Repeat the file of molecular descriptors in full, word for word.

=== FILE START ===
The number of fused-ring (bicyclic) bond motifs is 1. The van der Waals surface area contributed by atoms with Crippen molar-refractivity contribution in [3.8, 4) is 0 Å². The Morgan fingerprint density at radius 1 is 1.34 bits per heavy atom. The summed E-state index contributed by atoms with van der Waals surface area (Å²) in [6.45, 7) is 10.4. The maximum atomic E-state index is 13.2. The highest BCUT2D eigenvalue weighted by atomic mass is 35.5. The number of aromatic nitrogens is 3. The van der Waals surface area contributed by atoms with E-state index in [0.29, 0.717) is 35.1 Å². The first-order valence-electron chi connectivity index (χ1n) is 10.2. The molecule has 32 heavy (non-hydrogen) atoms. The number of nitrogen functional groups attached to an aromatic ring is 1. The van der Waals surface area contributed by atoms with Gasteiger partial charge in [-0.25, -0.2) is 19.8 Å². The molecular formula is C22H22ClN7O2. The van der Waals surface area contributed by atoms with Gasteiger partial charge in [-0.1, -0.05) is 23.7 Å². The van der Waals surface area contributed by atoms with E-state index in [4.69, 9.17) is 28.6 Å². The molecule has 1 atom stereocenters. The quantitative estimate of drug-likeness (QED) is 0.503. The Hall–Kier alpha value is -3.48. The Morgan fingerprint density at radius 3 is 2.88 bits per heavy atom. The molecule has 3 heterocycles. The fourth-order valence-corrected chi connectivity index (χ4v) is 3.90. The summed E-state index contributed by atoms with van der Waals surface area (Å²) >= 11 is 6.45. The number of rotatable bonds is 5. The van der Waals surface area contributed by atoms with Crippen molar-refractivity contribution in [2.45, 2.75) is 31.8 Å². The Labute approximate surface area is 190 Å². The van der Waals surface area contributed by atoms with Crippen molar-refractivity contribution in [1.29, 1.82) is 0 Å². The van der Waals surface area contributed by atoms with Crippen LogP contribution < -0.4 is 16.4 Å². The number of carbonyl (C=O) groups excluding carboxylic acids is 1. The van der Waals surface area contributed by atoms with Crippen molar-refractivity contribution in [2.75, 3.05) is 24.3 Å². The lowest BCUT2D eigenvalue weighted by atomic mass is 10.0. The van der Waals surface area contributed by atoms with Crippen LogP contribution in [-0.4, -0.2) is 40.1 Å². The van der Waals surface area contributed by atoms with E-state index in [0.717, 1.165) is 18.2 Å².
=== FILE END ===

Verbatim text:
The number of fused-ring (bicyclic) bond motifs is 1. The van der Waals surface area contributed by atoms with Crippen molar-refractivity contribution in [3.8, 4) is 0 Å². The Morgan fingerprint density at radius 1 is 1.34 bits per heavy atom. The summed E-state index contributed by atoms with van der Waals surface area (Å²) in [6.45, 7) is 10.4. The maximum atomic E-state index is 13.2. The highest BCUT2D eigenvalue weighted by atomic mass is 35.5. The number of aromatic nitrogens is 3. The van der Waals surface area contributed by atoms with E-state index in [0.29, 0.717) is 35.1 Å². The first-order valence-electron chi connectivity index (χ1n) is 10.2. The molecule has 32 heavy (non-hydrogen) atoms. The number of nitrogen functional groups attached to an aromatic ring is 1. The van der Waals surface area contributed by atoms with Gasteiger partial charge in [-0.25, -0.2) is 19.8 Å². The molecular formula is C22H22ClN7O2. The van der Waals surface area contributed by atoms with Gasteiger partial charge in [-0.1, -0.05) is 23.7 Å². The van der Waals surface area contributed by atoms with E-state index in [4.69, 9.17) is 28.6 Å². The molecule has 1 atom stereocenters. The quantitative estimate of drug-likeness (QED) is 0.503. The Hall–Kier alpha value is -3.48. The Morgan fingerprint density at radius 3 is 2.88 bits per heavy atom. The molecule has 3 heterocycles. The fourth-order valence-corrected chi connectivity index (χ4v) is 3.90. The summed E-state index contributed by atoms with van der Waals surface area (Å²) >= 11 is 6.45. The number of rotatable bonds is 5. The van der Waals surface area contributed by atoms with Crippen molar-refractivity contribution in [2.45, 2.75) is 31.8 Å². The Labute approximate surface area is 190 Å². The van der Waals surface area contributed by atoms with Crippen molar-refractivity contribution in [1.29, 1.82) is 0 Å². The van der Waals surface area contributed by atoms with Crippen LogP contribution < -0.4 is 16.4 Å². The number of carbonyl (C=O) groups excluding carboxylic acids is 1. The van der Waals surface area contributed by atoms with Crippen molar-refractivity contribution in [2.75, 3.05) is 24.3 Å². The lowest BCUT2D eigenvalue weighted by atomic mass is 10.0. The van der Waals surface area contributed by atoms with Crippen LogP contribution in [-0.4, -0.2) is 40.1 Å². The van der Waals surface area contributed by atoms with E-state index in [0.717, 1.165) is 18.2 Å².